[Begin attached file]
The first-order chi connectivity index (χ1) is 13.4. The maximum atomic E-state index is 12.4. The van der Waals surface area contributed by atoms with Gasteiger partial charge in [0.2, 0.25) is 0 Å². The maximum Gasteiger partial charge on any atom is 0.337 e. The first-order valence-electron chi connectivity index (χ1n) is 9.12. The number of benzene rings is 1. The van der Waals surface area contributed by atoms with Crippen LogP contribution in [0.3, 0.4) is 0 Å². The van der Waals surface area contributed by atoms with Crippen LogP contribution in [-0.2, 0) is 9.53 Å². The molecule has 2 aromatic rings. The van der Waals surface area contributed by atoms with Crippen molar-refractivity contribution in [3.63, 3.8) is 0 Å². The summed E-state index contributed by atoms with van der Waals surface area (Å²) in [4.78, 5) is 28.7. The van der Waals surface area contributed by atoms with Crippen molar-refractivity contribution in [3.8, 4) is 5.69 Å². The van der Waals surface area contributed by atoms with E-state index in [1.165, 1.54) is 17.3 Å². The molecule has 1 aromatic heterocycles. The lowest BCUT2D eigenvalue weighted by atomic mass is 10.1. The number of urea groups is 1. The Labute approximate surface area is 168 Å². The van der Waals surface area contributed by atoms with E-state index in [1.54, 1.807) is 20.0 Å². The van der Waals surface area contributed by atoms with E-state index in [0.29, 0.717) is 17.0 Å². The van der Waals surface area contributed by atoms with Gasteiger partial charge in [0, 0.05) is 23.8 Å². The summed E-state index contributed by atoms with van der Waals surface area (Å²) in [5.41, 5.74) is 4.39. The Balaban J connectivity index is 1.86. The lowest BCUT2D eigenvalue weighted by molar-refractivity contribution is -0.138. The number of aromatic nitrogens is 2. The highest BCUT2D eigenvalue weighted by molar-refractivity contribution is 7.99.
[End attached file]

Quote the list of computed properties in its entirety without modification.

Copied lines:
The first-order chi connectivity index (χ1) is 13.4. The maximum atomic E-state index is 12.4. The van der Waals surface area contributed by atoms with Gasteiger partial charge in [0.2, 0.25) is 0 Å². The maximum Gasteiger partial charge on any atom is 0.337 e. The first-order valence-electron chi connectivity index (χ1n) is 9.12. The number of benzene rings is 1. The van der Waals surface area contributed by atoms with Crippen LogP contribution in [0.3, 0.4) is 0 Å². The van der Waals surface area contributed by atoms with Crippen LogP contribution in [-0.2, 0) is 9.53 Å². The molecule has 2 aromatic rings. The van der Waals surface area contributed by atoms with Crippen molar-refractivity contribution in [3.63, 3.8) is 0 Å². The summed E-state index contributed by atoms with van der Waals surface area (Å²) in [4.78, 5) is 28.7. The van der Waals surface area contributed by atoms with Crippen molar-refractivity contribution in [3.8, 4) is 5.69 Å². The van der Waals surface area contributed by atoms with E-state index in [1.165, 1.54) is 17.3 Å². The molecule has 1 aromatic heterocycles. The lowest BCUT2D eigenvalue weighted by atomic mass is 10.1. The number of urea groups is 1. The Labute approximate surface area is 168 Å². The van der Waals surface area contributed by atoms with E-state index in [1.54, 1.807) is 20.0 Å². The van der Waals surface area contributed by atoms with E-state index in [0.29, 0.717) is 17.0 Å². The van der Waals surface area contributed by atoms with Gasteiger partial charge in [0, 0.05) is 23.8 Å². The summed E-state index contributed by atoms with van der Waals surface area (Å²) in [5.41, 5.74) is 4.39. The Balaban J connectivity index is 1.86. The lowest BCUT2D eigenvalue weighted by molar-refractivity contribution is -0.138. The number of aromatic nitrogens is 2. The highest BCUT2D eigenvalue weighted by molar-refractivity contribution is 7.99.